Call us traditionalists at Revue, but if you’re dosing your beers with a bunch of flavors, we become very suspicious that you’re trying to cover up mistakes.
Perhaps that’s why the top three porters we rated in our recent taste-off — Dark Horse’s Thirsty Trout, Peck’s Porter from Tapistry and Latitude 42’s Powerline Porter — all fell into the traditional American or English style with no artificial flavoring.
According to the Beer Judge Certification Program style guidelines, porters typically exhibit flavorful malty and roasty characteristics, often with a “significant” presence of caramel, nutty or toffee flavors for English styles, and chocolate and coffee for the Yankee examples. They’re not as thick as stouts, meaning they feature a medium body with a creamy texture and some astringency from the many roasted malts. Hoppy bitterness is more prevalent in American porters, where it helps to highlight the malt characteristics.
Porters are a great beer when you want to drink something rich and robust, with their alcohol warmth providing some good vibes to complement a cold day.
While there’s a right way and a wrong way to innovate and add flavors to beers, we’ve found yet again that traditional interpretations tend to suit us best. Said another way: We typically like to taste the ingredients that form the building blocks of each beer. Coconut, vanilla and other ingredients have their place, but are best when used sparingly.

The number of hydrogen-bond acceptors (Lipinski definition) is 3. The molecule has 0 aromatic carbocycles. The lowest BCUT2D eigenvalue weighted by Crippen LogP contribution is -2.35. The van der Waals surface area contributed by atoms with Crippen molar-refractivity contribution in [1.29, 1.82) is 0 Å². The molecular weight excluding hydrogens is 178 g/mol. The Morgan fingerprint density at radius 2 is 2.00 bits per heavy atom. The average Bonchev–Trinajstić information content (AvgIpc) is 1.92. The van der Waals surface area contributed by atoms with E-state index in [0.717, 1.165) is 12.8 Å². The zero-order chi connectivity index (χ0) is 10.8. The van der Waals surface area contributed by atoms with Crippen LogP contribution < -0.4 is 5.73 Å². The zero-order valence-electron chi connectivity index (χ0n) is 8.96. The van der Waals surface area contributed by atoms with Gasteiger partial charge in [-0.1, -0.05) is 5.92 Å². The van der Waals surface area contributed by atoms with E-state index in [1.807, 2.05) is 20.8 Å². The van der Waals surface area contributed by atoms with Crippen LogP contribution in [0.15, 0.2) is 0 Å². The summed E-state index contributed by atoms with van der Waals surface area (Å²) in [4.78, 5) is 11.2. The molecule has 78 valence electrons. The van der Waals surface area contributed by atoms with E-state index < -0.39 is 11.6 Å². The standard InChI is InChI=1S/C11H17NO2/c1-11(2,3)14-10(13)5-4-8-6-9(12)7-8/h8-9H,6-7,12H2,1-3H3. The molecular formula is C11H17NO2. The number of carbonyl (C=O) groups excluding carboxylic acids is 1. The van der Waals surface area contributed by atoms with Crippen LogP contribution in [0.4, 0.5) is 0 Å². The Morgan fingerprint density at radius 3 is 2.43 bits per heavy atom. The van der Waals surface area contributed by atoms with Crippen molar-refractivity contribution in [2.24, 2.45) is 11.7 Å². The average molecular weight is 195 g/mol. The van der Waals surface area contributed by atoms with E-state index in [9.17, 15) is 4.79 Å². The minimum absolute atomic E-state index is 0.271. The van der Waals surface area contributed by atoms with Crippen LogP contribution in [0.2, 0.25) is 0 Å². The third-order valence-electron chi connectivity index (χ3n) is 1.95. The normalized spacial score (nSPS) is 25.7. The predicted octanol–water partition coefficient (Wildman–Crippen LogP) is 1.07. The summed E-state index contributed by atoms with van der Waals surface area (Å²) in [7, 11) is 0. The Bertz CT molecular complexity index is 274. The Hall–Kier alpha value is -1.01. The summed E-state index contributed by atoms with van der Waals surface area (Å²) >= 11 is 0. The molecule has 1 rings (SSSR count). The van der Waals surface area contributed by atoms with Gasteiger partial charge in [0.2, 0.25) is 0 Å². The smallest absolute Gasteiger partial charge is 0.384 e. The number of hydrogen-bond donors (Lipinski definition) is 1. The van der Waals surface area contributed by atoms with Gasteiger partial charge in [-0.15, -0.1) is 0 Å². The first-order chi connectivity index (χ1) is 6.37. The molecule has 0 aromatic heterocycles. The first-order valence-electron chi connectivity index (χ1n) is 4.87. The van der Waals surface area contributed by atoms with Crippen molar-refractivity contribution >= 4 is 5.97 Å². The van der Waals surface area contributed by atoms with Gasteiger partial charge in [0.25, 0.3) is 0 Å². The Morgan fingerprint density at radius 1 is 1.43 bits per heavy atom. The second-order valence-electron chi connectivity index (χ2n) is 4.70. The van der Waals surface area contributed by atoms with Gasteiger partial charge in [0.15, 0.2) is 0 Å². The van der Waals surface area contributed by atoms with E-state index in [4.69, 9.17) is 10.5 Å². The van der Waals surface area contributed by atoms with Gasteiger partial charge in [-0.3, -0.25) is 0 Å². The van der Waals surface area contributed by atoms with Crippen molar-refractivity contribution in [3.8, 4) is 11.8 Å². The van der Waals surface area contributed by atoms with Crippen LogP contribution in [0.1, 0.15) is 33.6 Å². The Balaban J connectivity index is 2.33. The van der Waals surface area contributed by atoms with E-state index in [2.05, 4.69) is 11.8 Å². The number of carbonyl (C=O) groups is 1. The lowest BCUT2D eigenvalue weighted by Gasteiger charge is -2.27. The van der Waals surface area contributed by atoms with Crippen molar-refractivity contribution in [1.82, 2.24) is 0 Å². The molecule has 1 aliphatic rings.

So interpret these rankings with that in mind.
(Note: We would have liked to include Founders Brewing Co.’s Porter, but the bottle shops we frequent were all out at the time of this tasting.)
Dark Horse Brewing Co., Marshall
Brewer’s description: A rich, robust American Porter. Dark brown in color with medium to heavy body and hints of light roast. The aromas of chocolate cupcake lead the way to a sweet caramel and toffee body that finishes beautifully with hops.
Revue: This porter lets the ingredients do the talking. One reviewer accurately described the aroma as being akin to sticking your head in a grain bin. It’s all about the malts, rich and roasty with notes of chocolate and a slight sweetness. Simple and brewed to style, yet somehow more interesting than most of the others we tasted.
Tapistry Brewing Co., Bridgman
Brewer’s description: English Robust Porter with entirely British malts and hops creating a dark, rich and flavorful porter with a hint of sweetness. (Winner of the bronze medal in the robust porter category at the 2014 Great American Beer Fest.)
Revue: While this porter lacked in body, it made up for it in nearly every other category. It’s the consummate porter, with a dark color, sharp aromas from the malts, a somewhat creamy mouthfeel, and a pleasant mix of flavors that highlight roasty chocolate and a slight hop bitterness.
Latitude 42 Brewing Co., Portage
Brewer’s description: The smooth robust style porter ale features symmetry between the complex malts and centennial and Perle hops. A perfect blend of caramel, coffee and chocolate, with subtle yet crisp roasted malt flavors, finishing clean and slightly dry.
Revue: We liked the flavor of this porter to the point where we could overlook the unusual and somewhat artificial aroma. It pours with a much stronger head than the others here, and the flavors were spot-on, with a coffee-like roast and hop-fueled finish.
Porter Rico, Arcadia Brewing Co., Kalamazoo. Score: 72.5
Fifth Voyage, Cranker’s Brewery, Big Rapids. Score: 70.5
Serendipity, Beards Brewing Co., Petoskey. Score: 65.5
Chestnut Head, ROAK Brewing, Royal Oak
Porter, Bell’s Brewery, Comstock
Vanilla Java Porter, Atwater Brewery, Detroit
Vanilla Porter, Gonzo’s BiggDogg Brewing, Kalamazoo
Coconut Porter, Paw Paw Brewing